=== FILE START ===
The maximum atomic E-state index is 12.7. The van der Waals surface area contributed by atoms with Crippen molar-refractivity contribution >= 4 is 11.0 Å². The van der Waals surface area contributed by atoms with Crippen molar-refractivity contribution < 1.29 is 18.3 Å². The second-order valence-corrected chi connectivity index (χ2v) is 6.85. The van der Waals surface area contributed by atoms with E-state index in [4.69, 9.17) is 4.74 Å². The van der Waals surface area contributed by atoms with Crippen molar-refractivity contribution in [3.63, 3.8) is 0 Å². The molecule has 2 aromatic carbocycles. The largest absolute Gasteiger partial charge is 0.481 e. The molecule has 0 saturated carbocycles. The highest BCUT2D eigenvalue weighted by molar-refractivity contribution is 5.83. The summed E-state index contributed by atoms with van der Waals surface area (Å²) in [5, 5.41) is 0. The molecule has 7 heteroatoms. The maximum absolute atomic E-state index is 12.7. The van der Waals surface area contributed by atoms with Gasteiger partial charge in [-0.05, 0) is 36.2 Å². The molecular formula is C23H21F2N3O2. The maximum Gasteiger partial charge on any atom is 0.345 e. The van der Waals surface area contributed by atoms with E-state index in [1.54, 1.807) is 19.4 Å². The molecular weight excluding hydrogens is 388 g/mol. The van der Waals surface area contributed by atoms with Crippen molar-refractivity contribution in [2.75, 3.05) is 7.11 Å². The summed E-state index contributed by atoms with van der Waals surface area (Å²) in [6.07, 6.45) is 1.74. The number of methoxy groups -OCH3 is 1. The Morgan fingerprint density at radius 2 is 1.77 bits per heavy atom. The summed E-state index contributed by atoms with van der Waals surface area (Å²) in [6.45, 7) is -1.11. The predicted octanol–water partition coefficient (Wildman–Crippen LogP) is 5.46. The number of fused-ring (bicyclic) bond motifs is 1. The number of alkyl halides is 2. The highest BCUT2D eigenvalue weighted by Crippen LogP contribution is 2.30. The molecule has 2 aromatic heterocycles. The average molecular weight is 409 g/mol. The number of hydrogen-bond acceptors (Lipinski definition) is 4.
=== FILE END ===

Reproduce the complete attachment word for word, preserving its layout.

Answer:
The maximum atomic E-state index is 12.7. The van der Waals surface area contributed by atoms with Crippen molar-refractivity contribution >= 4 is 11.0 Å². The van der Waals surface area contributed by atoms with Crippen molar-refractivity contribution < 1.29 is 18.3 Å². The second-order valence-corrected chi connectivity index (χ2v) is 6.85. The van der Waals surface area contributed by atoms with E-state index in [4.69, 9.17) is 4.74 Å². The van der Waals surface area contributed by atoms with Crippen molar-refractivity contribution in [3.63, 3.8) is 0 Å². The molecule has 2 aromatic carbocycles. The largest absolute Gasteiger partial charge is 0.481 e. The molecule has 0 saturated carbocycles. The highest BCUT2D eigenvalue weighted by molar-refractivity contribution is 5.83. The summed E-state index contributed by atoms with van der Waals surface area (Å²) in [5, 5.41) is 0. The molecule has 7 heteroatoms. The maximum absolute atomic E-state index is 12.7. The van der Waals surface area contributed by atoms with Gasteiger partial charge in [-0.05, 0) is 36.2 Å². The molecular formula is C23H21F2N3O2. The maximum Gasteiger partial charge on any atom is 0.345 e. The van der Waals surface area contributed by atoms with E-state index in [1.54, 1.807) is 19.4 Å². The molecular weight excluding hydrogens is 388 g/mol. The van der Waals surface area contributed by atoms with Crippen molar-refractivity contribution in [2.75, 3.05) is 7.11 Å². The summed E-state index contributed by atoms with van der Waals surface area (Å²) in [6.07, 6.45) is 1.74. The number of methoxy groups -OCH3 is 1. The Morgan fingerprint density at radius 2 is 1.77 bits per heavy atom. The summed E-state index contributed by atoms with van der Waals surface area (Å²) in [6.45, 7) is -1.11. The predicted octanol–water partition coefficient (Wildman–Crippen LogP) is 5.46. The number of fused-ring (bicyclic) bond motifs is 1. The number of alkyl halides is 2. The highest BCUT2D eigenvalue weighted by Crippen LogP contribution is 2.30. The molecule has 2 aromatic heterocycles. The average molecular weight is 409 g/mol. The number of hydrogen-bond acceptors (Lipinski definition) is 4.